10:30 - 13:30
Dr Alice Tarbuck & Dr Claire Askew
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Timing: 10.30am - 1pm Price: £45 - covers workshop attendance, materials and refreshments as well as a £3 book voucher. (Follow the link to paypal to book a place, just put £45 in the amount box and email confirmation which constitutes your ticket will then be sent.)
2 Scholarship places are available! Please email the bookshop or email@example.com for details of this.
Come and join Claire Askew and Alice Tarbuck for a jam-packed workshop, covering the basics of contemporary witchcraft in one fun morning. Whether you’re a practitioner or just curious, this workshop is for you!
Astrology memes, emoji spells, and witch kits on sale in Sephora: a new wave of witchcraft is here, and it’s made the figure of the witch more mainstream than ever before. But what does it mean to be a witch - a notoriously tricksy and shifting label - in these dark and often powerless times? What magic does the 21st century witch have at their disposal? And what are the uses of that magic?
Join Dr Alice Tarbuck and Dr Claire Askew for an intensive workshop where we will endeavour to cover the basics and fill your head with brilliant knowledge! From the real, historical women accused of heresy and witchcraft during the European Witchcraft Hysteria to writing your own spells and tracing witchcraft in popular media, this workshop, with its mix of activities, will draw you in and give you a true crash course in contemporary ethical witchcraft practice.
10.30-11am: History of Witchcraft – who were the real witches?
11-11.45: Activities in preparation of the full moon – charms and crafts.
11.45-12 TEA AND CAKE
12-12.45: The Ethics of Witchcraft & Spells on a Budget
12.45-1.30: Witches in Popular Culture
Dr Alice Tarbuck is the author of Grid (Sad Press, 2018), and an academic working at the University of Dundee and the Centre for Poetic Innovation. Her work on witchcraft has been featured in 404 Inks Nasty Women, The Dangerous Women Project, Edinburgh University’s Uncanny Bodies project, and the Fiction and Feeling project. She has been invited to speak on witchcraft as feminist practice by Scottish PEN and is currently planning a longer work on witchcraft and contemporary practice. Additionally, she has taught workshops for the National Library of Scotland, the Scottish Poetry Library and further afield. When she was born, a white wizard came to her house to bless her, and this, she suspects, is where the trouble started.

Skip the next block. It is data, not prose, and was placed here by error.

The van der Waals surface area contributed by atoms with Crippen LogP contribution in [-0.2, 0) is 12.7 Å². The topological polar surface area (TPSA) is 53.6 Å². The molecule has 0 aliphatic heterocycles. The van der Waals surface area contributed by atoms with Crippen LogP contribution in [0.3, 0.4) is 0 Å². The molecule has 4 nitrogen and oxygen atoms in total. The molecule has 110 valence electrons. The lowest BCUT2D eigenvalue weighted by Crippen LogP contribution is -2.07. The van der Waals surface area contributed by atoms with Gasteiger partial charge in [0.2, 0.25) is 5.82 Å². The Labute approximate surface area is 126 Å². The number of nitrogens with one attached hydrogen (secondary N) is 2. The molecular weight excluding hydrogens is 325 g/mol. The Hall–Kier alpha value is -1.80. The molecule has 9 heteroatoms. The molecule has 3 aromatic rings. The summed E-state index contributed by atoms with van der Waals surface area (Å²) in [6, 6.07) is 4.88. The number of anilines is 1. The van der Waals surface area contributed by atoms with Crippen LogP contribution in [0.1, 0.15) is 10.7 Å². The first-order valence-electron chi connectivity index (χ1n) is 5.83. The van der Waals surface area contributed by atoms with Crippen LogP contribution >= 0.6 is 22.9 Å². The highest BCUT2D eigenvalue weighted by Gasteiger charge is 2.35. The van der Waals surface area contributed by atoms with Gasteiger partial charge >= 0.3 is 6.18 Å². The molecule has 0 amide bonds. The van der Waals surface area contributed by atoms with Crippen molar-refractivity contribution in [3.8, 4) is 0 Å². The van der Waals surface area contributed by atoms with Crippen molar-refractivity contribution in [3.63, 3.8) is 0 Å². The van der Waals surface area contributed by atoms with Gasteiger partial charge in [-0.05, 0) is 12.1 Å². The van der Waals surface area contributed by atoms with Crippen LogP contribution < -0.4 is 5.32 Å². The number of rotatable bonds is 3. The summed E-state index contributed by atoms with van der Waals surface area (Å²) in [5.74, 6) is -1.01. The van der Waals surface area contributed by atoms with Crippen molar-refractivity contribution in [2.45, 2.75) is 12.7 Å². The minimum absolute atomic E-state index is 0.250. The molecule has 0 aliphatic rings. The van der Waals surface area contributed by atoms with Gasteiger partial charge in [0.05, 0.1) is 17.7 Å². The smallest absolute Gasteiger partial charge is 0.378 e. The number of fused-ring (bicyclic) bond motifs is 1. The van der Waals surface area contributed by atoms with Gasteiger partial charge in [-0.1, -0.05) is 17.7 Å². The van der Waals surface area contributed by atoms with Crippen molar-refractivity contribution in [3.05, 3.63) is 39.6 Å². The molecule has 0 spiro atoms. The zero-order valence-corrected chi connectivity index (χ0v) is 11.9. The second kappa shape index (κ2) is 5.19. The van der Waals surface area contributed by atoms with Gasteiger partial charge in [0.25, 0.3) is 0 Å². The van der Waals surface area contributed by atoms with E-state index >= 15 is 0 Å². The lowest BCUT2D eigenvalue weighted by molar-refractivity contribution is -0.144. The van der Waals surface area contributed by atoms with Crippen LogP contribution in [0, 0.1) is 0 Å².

Dr Claire Askew is the author of This changes things (Bloodaxe, 2016) and All The Hidden Truths (Hodder & Stoughton, 2018). Her writing on historical women accused of heresy and witchcraft have been published by The Dangerous Women Project, The Scottish Review of Books and Amelias Magazine, among others. In 2017 she was awarded the Jessie Kesson Fellowship to work on a manuscript of poems about these real-life witches and their stories. Claire is the likely- descendant of Anne Askew, the poet and scholar whose writings and activities led to her execution by burning at the stake in 1546. In addition to her PhD, Claire holds a PDA in Adult Teaching and has taught at Edinburgh College, the University of Edinburgh, Arcadia University and in a variety of community settings.
Toil and trouble: towards a responsible witchcraft is an intersectional, accessible course that is open to anyone. People of all genders over the age of 16 are welcome to join us, and our venue Lighthouse Books operates under a safe space policy which you can find on their website [ http://lighthousebookshop.com/about/access-safe-space-policy/ ]. The venue is accessible, though unfortunately the unisex bathroom is not (it is down a spiral staircase).
By booking a place on this course you agree to abide by the terms of the Lighthouse Books Safe Space policy. The course tutors and/or Lighthouse staff reserve the right to remove any participant who breaks the terms of this policy.
Refunds can be issued up to 24hours before the event. If you’ve got any questions please just drop a line to ‘firstname.lastname@example.org’
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